Scanlan: Polowin Avenue is a stroll down memory lane for decorated naval man

 

 
 
 
 
Decorated Second World War vet Alex Polowin, 92, recently had a street named after him in Barrhaven for his service to Canada.
 
 

Decorated Second World War vet Alex Polowin, 92, recently had a street named after him in Barrhaven for his service to Canada.

Photograph by: Julie Oliver, Ottawa Citizen

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Alex Polowin received a pleasant surprise when he tried to pay for some body repair work on his car.

First, you should know that Polowin is 92, a navy man who served in the Second World War, having signed up for duty just before his 17th birthday. His father, an immigrant from Lithuania, couldn’t read or write English so didn’t realize the paper he was signing said that Alex was 18, old enough to serve his country. Outfoxed by his own kid.

So here was the ancient mariner at the body shop recently when the guy at the counter asks for his name. Alex Polowin, he says. You’re joking, says the man.

No, of course not, Polowin says.

“I live on that street, Alex Polowin Avenue,” says the body shop man.

What are the odds?

Polowin explained that in late November, the street was named for him in Barrhaven, to recognize his war service and community contributions over the years, speaking at hundreds of schools and seniors homes, sharing tales and playing old tunes on the harmonica, the ones he played on those war ships. Moon River was a favourite. 

He returned to pay for that body work. No chance. For you, sir, it’s free, the man said.

“It was wonderful,” Polowin says, his face alight. “I couldn’t thank him enough. I felt sky-high.”

Living to 92 – Polowin will be 93 on May 15 – is a double-edged sword. Polowin’s health is good and his mind is beyond sharp, his stories engaging, rife with detail, but he can no longer reminisce with those who also remember when.

The news that Polowin was the “last man standing” on two of his three war ships, the HMCS Pictou and the Huron, hit him hard. He felt empty. Abandoned.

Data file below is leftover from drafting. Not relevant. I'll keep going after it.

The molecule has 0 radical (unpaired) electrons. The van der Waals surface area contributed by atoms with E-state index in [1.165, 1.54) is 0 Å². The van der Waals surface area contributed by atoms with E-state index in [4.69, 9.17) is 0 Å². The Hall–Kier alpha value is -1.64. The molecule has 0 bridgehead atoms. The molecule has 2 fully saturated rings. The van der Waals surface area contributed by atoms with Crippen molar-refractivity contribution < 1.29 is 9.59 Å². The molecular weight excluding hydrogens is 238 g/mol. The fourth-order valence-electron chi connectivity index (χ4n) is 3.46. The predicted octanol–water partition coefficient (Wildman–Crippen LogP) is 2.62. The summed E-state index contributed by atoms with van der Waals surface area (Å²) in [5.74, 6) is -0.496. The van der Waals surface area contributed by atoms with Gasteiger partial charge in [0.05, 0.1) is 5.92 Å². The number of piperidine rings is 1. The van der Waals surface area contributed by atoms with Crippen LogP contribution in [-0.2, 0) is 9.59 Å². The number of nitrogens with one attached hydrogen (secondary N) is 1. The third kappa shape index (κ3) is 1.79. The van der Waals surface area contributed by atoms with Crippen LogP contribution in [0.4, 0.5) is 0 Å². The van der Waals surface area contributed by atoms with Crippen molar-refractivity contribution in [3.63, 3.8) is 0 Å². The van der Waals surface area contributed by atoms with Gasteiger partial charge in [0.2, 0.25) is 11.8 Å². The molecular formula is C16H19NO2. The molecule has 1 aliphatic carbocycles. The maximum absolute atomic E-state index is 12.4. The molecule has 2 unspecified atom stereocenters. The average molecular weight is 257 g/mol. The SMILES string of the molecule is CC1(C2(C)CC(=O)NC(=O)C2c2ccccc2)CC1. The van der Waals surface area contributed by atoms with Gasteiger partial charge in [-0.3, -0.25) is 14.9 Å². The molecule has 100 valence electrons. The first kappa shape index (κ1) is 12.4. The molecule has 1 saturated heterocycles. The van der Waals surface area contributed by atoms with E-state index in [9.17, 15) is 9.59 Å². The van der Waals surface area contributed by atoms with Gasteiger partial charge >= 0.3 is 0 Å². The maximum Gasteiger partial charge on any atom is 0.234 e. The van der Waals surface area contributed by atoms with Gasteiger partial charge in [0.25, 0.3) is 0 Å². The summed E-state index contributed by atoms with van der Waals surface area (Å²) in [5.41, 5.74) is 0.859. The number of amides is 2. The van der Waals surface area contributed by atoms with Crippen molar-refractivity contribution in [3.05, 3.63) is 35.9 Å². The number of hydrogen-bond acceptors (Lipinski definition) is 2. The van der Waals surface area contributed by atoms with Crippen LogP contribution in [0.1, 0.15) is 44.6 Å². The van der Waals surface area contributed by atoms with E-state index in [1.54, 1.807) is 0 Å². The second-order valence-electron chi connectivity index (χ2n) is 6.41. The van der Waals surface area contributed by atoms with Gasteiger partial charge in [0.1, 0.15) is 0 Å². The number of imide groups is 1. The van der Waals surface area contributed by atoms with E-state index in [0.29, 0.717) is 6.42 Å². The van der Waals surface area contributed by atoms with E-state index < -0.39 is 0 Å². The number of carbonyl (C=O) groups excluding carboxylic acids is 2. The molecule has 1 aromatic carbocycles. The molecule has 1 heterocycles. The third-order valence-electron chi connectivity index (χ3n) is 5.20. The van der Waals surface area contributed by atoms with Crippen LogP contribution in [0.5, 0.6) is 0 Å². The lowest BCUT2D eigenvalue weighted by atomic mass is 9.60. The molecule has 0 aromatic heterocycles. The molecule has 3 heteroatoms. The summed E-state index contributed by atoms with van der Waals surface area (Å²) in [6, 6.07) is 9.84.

“These were people I shared so much with,” Polowin says. “But life has to go on.”

Many teenagers who joined the war effort did so for family reasons. Young Alex, hearing stories from his mother about the mistreatment of Jews in Lithuania, as in other parts of Europe, thought about his uncles in Lithuania.

As a toddler, Alex had developed double pneumonia and it was his two uncles who rushed him to hospital, saving his life. With their image in his mind, Alex went off to war, choosing the navy after speaking to some crew members, sensing a strong camaraderie in the naval corps.

These days when he speaks to school kids, Alex rarely goes into detail about battles fought, or fears faced. His prevailing message – Canada is worth fighting for. Polowin doesn’t glorify war, he often speaks out against war, and says he acted out of duty, as so many did.

His war experience, from the spring of 1942 to September 1945 included missions escorting merchant ships between Scotland and Murmansk, Russia, 21-hours of daily winter darkness when the bitter cold would paint icicles on his face, and an enemy star shell overhead was terrifying because it revealed the Allied ship’s silhouette. His ships engaged with German war ships in the English Channel and he was part of a gun crew during D-Day landings in Normandy. The Allied ships outnumbered and disabled several German ships, keeping them from returning to port.

On the 70th anniversary of D-Day three years ago, Polowin returned to Normandy, where he was treated like royalty and met royalty. In his Ottawa condominium is a picture of him shaking hands with Queen Elizabeth II. On that same trip, he met then-U.S. President Barack Obama, German chancellor Angela Merkel, and the prime ministers of Australia, New Zealand and South Africa.

“I was chosen to represent all the D-Day veterans at Normandy,” Polowin says, matter-of-factly.